17.1 Data Analysis and Web Scraping

Although analysts should always endeavour to work with representative and unbiased data, there will be times when the available data is flawed and not easily repaired.

We have a professional responsibility to explore the data, looking for potential fatal flaws prior to the start of the analysis and to inform clients and stakeholders of any findings that could halt, skew, or simply hinder the analytical process or its applicability to the situation at hand.332

We might also be called upon to provide suggestions to evaluate or fix the data collection system. The following items could help with that task.

Data Validity

the system must collect the data in such a way that data validity is ensured during initial collection. In particular, data must be collected in a way that ensures sufficient accuracy and precision of the data, relative to its intended use;

Data Granularity, Scale of Data

the system must collect the data at a level of granularity appropriate for future analysis;

Data Coverage

the system must collect data that comprehensively, rather than only partially or unevenly, represents the objects of interest; the system must collect and store the required data over a sufficient amount of time, and at the required intervals, to support data analyses that require data spanning a certain duration;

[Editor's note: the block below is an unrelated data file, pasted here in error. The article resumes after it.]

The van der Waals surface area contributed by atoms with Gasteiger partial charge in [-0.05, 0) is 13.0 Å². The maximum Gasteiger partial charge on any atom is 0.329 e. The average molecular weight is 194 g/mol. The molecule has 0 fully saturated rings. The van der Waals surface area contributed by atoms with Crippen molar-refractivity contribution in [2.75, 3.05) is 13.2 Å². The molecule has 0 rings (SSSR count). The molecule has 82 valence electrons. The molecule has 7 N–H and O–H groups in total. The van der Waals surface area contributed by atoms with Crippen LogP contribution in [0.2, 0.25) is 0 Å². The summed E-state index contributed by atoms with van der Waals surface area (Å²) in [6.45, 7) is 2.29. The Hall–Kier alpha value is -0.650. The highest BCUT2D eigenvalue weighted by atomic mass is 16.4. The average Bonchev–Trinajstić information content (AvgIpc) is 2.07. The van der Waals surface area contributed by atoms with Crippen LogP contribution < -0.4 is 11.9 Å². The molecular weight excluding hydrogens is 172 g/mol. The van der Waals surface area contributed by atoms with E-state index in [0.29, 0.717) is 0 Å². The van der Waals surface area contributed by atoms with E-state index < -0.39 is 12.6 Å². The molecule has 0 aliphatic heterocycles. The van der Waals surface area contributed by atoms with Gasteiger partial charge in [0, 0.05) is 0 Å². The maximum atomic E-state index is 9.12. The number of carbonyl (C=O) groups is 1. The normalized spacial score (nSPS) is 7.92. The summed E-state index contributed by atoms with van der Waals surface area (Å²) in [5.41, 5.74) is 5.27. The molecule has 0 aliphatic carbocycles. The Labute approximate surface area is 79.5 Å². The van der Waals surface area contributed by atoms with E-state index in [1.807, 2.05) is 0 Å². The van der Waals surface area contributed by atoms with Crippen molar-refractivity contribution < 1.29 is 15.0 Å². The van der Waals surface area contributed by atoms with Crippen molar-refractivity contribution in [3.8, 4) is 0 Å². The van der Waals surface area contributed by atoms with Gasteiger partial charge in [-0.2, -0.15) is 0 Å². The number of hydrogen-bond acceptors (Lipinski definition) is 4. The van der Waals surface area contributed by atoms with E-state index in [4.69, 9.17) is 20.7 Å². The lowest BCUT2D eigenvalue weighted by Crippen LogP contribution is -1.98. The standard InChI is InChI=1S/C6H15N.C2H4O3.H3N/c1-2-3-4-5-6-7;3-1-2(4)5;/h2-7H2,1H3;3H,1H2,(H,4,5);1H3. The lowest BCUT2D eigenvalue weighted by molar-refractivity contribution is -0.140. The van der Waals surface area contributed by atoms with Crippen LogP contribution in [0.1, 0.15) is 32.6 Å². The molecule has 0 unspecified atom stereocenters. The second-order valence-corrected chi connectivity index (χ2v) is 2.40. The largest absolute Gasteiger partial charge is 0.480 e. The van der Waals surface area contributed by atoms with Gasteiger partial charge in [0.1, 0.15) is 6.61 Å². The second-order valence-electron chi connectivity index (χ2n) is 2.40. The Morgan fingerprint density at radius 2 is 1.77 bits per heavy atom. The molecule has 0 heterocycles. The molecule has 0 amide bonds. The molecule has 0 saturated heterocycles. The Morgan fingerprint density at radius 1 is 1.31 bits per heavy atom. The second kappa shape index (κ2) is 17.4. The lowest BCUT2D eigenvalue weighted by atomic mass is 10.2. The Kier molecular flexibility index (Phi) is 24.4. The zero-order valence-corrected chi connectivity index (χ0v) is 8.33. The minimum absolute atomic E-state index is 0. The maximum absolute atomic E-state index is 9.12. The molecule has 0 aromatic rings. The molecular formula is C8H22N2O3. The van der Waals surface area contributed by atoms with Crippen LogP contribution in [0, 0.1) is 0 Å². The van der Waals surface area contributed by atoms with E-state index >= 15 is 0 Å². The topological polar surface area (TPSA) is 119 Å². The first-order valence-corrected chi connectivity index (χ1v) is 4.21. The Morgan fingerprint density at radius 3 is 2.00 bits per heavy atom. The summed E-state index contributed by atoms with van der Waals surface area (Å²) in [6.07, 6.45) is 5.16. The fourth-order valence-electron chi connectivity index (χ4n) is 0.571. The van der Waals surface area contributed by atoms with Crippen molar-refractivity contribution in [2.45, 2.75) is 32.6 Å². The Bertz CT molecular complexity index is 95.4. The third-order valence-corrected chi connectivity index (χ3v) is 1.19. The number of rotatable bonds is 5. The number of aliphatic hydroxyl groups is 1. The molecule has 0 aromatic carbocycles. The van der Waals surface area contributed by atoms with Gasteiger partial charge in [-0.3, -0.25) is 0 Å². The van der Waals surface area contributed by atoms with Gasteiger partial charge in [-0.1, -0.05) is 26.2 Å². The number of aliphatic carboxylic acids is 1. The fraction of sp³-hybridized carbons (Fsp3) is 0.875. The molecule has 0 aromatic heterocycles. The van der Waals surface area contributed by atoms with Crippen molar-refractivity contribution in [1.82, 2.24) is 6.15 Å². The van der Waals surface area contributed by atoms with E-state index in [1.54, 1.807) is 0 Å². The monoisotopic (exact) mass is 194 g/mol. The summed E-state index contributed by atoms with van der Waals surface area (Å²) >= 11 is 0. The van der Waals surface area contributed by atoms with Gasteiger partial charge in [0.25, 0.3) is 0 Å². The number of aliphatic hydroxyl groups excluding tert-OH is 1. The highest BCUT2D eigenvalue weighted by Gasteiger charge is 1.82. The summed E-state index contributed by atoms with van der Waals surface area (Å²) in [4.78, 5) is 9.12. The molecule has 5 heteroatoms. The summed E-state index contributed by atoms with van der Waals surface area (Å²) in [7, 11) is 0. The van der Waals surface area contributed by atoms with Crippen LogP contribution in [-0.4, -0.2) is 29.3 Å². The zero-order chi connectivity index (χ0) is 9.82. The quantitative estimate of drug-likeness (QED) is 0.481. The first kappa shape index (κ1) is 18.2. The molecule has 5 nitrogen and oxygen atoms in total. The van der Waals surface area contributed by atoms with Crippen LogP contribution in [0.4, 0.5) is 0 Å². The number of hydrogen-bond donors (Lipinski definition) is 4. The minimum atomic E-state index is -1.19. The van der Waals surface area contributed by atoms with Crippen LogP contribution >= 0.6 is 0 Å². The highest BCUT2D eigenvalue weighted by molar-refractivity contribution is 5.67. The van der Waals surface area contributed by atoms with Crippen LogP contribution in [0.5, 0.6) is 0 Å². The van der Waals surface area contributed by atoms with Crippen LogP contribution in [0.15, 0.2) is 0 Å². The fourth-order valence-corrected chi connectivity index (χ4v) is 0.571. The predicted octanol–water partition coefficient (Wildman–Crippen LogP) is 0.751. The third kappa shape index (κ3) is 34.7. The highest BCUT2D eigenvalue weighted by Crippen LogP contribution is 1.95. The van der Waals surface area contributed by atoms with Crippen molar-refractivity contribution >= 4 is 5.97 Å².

Data Storage

the system must have the functionality to store the types and amount of data required for a particular analysis;

Data Accessibility

the system must provide access to the data relevant for a particular analysis, in a format that is appropriate for this analysis;

Computational/Analytic Functionality

the system must have the ability to carry out the computations required by relevant data analysis techniques;

Reporting, Dashboard, Visualization

the system must be able to present the results of the data analysis in a meaningful, usable and responsive fashion.

 
A number of different overarching strategies for data collection can be employed. Each of these different strategies will be more or less appropriate under certain data collection circumstances, and will result in different system functional requirements; this is partly why analysts must take the time to understand their systems before embarking on data analysis (see Data Science Basics for details).

World Wide Web

It has been said that the streets of the Web are paved with data that cannot wait to be collected, but you might be surprised to discover how much of that is “trash”.

The way we share, collect, and publish data has changed over the past few years due to the ubiquity of the World Wide Web. Private businesses, governments, and individual users are posting and sharing all kinds of data and information. At every moment, new channels generate vast amounts of data.

There was a time in the recent past where both scarcity and inaccessibility of data was a problem for researchers and decision-makers. That is emphatically not the case anymore. Data abundance carries its own set of problems, however, in the form of